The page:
Longtime Sen. Cale Case, R-Lander, sent out a document over the weekend to his fellow legislators explaining why he believes the Legislature’s upcoming special session is a bad idea.
Case sent his colleagues a “white paper,” an informational document detailing the philosophy and guidance of a complex issue. The document was initially written by Equality State Policy Center executive director Chris Merrill in December, but he and Case revised it to apply to the session.
In the paper, Case explains why he believes it is a bad idea for the House and Senate to consider the same bills at the same time in a “mirror” arrangement. Usually, a bill is reviewed by one chamber and, if approved, sent to the other for review.
“We have two houses for a reason,” Case wrote. “Mirror bills and expedited scheduling defeats bicameralism at least in part because the reviews are not independent as they are both at the same time or in the same ‘passion.'”
The Legislature is to begin a three-day special session on Tuesday to formulate the state’s response to President Joe Biden’s mandate that federal workers, health care employees and employees at companies employing more than 100 people receive the coronavirus vaccine or be tested regularly for the illness.
The Biden administration has not yet issued the rules that will be required to put the mandate into effect.
In his email to his fellow legislators on Saturday, Cale noted that he has served as the Senate chairman of the Select Committee on Legislative Process for a number of years and in that role, he and the committee have worked hard to improve transparency and public access to the legislative process.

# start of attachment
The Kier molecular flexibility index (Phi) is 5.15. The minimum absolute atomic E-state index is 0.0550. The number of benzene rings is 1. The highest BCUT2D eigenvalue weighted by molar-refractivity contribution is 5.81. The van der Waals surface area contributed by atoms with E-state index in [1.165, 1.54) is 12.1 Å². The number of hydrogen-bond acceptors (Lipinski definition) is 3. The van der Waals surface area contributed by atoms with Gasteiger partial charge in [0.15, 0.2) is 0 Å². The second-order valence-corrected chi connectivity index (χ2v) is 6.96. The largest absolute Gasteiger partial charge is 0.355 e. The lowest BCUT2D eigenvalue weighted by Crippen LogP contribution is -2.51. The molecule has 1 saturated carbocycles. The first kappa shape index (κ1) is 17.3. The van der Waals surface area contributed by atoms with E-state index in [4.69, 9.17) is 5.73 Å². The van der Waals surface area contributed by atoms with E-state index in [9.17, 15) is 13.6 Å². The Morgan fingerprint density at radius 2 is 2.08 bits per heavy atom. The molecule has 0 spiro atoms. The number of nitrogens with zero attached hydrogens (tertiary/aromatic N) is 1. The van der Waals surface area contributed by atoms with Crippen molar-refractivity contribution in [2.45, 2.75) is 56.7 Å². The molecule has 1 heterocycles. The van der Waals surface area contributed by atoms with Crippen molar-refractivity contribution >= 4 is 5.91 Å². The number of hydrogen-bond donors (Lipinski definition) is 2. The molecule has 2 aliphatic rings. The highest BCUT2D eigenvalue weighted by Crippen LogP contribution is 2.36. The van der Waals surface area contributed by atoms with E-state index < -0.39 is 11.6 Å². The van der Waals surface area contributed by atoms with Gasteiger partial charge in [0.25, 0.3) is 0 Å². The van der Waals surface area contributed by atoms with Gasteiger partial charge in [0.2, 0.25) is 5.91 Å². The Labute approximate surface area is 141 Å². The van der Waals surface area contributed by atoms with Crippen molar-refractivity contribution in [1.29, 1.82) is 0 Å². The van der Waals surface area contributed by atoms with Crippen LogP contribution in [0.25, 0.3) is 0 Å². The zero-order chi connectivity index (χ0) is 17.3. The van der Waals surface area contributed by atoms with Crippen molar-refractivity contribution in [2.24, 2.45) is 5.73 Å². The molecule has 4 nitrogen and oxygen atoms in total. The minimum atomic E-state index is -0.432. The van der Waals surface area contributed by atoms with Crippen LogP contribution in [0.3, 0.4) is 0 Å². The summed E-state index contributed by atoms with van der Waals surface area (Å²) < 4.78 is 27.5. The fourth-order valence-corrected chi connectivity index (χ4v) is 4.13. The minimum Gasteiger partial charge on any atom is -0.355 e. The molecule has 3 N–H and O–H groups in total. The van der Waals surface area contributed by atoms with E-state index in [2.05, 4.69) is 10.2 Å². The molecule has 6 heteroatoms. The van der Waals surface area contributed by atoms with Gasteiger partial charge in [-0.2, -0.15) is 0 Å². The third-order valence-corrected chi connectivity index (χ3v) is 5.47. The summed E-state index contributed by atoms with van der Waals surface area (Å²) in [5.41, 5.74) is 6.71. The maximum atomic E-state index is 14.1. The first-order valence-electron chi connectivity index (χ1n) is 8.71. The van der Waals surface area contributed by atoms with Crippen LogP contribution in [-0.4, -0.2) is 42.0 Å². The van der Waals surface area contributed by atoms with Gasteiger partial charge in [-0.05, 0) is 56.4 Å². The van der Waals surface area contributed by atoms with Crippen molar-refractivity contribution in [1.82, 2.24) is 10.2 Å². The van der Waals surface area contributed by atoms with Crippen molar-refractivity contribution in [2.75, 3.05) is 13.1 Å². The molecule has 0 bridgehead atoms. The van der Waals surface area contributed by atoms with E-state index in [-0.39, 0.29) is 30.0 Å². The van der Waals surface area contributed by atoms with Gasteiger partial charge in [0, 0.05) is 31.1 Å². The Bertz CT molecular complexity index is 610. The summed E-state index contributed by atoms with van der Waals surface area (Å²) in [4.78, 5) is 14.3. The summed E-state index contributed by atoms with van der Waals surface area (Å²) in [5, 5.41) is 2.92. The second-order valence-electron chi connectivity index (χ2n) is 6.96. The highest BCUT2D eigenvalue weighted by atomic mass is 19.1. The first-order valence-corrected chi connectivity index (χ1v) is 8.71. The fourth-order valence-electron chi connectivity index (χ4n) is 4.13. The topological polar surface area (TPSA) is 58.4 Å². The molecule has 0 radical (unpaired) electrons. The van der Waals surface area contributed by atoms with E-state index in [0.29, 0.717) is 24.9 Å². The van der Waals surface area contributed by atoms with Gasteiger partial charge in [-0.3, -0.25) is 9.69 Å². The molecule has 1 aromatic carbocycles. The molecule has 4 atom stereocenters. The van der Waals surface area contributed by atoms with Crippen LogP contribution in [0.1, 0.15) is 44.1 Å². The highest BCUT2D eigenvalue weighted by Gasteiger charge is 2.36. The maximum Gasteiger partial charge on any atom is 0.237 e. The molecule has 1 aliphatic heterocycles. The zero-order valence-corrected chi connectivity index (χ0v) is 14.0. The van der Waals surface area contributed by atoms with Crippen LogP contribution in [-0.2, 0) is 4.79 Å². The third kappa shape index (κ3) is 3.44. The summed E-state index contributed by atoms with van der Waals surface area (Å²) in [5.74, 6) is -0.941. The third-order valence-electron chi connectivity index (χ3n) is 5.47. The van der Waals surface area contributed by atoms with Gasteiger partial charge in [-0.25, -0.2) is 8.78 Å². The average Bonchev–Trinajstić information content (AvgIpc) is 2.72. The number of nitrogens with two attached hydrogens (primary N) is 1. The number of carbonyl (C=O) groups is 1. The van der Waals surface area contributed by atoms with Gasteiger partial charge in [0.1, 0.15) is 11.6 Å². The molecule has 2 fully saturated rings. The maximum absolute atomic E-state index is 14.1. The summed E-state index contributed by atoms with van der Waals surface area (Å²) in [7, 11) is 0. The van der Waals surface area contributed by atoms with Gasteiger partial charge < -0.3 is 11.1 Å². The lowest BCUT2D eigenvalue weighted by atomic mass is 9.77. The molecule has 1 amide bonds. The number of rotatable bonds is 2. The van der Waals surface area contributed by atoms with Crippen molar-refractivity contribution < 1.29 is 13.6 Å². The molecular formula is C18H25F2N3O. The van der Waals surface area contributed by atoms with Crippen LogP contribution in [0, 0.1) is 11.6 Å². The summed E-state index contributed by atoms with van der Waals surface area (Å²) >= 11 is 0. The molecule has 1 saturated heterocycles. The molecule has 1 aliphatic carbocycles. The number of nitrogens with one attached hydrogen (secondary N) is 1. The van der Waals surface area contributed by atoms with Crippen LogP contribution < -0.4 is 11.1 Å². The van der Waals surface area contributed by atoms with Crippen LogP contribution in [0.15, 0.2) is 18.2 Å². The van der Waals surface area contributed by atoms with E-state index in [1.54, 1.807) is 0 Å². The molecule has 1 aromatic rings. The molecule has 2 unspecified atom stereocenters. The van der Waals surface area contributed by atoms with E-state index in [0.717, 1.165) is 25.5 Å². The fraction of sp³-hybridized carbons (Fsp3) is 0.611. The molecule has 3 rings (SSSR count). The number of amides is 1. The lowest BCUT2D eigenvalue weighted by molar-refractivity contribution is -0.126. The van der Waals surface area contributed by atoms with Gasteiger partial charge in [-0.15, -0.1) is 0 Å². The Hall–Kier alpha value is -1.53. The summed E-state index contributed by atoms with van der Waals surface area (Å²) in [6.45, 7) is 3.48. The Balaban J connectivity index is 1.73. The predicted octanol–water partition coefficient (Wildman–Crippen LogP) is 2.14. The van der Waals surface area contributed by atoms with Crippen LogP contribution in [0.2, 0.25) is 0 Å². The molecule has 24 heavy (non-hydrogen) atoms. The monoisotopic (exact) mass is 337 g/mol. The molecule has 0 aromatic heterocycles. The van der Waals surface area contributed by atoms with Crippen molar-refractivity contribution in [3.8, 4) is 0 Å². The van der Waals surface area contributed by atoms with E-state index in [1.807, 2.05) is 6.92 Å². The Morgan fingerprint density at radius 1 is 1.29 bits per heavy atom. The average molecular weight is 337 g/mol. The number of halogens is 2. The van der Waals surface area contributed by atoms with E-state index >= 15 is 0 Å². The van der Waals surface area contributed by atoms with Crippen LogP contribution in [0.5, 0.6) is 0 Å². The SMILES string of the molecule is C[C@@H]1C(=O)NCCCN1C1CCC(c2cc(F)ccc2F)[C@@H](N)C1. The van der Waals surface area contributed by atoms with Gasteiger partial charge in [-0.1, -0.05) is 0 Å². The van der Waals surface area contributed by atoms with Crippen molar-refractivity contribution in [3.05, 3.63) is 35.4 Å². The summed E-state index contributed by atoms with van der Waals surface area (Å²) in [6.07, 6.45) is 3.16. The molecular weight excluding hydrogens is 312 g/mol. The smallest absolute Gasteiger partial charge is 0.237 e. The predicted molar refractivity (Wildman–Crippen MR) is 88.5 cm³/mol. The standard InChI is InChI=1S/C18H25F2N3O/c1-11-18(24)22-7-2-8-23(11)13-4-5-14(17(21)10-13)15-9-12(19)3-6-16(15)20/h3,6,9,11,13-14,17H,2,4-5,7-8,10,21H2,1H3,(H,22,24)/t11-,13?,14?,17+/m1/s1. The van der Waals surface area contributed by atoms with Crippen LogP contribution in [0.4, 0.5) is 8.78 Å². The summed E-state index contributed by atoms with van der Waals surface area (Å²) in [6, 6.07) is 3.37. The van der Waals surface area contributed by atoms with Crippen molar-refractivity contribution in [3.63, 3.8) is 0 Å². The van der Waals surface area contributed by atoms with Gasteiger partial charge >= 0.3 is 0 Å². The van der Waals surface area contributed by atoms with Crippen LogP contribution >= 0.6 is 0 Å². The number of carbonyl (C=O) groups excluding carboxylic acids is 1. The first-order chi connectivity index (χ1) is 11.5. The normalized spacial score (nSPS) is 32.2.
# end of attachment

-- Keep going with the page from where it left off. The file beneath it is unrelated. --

“The rules proposed for the Special Session are a step backward,” Case wrote in the email. “I encourage you to vote no on the proposed rules and conduct all our work with maximum transparency and opportunity for public education and participation.”
Should a majority of the legislators vote “no” on the proposed rules, the special session will be adjourned on Tuesday or lawmakers will have to abide by the rules for a regular legislative session.
Thirty-five Wyoming representatives and 17 senators voted in favor of holding a special session, while 12 representatives and seven senators voted against holding one. Case was one of the senators who voted against the session.
In the document, Case and Merill detail how the traditional legislative process upholds the spirit and intent of the Wyoming Constitution and fulfills the vision of the Founding Fathers.
“The ‘mirror bill’ process—even in the best of circumstances and with the best of intentions—does not,” Case and Merill wrote. “It is a deeply flawed, inferior approach to lawmaking that undermines the wisdom and intent of a bicameral legislature. It compresses the timeline for deliberations, eliminates the one-chamber-at-a-time principle, eliminates the key ‘crossover’ moment (which allows for a fresh infusion of public input and new information), and severely limits—even eliminates at key points—public input and involvement.”
Case told Cowboy State Daily last week that he felt the special session was a bad idea.
“I don’t agree with the federal mandates on employers and I want to be clear about that,” Case said. “But I don’t see a legislative path to fix that.”
An op-ed published Monday and penned by various non-partisan officials from across the state also objected to the session.
“This is not about whether or not you support mandates,” the opinion piece said. “Regardless of your position on vaccinations or masks, fast-tracking legislation undermines the deliberative process that is the hallmark of good lawmaking.”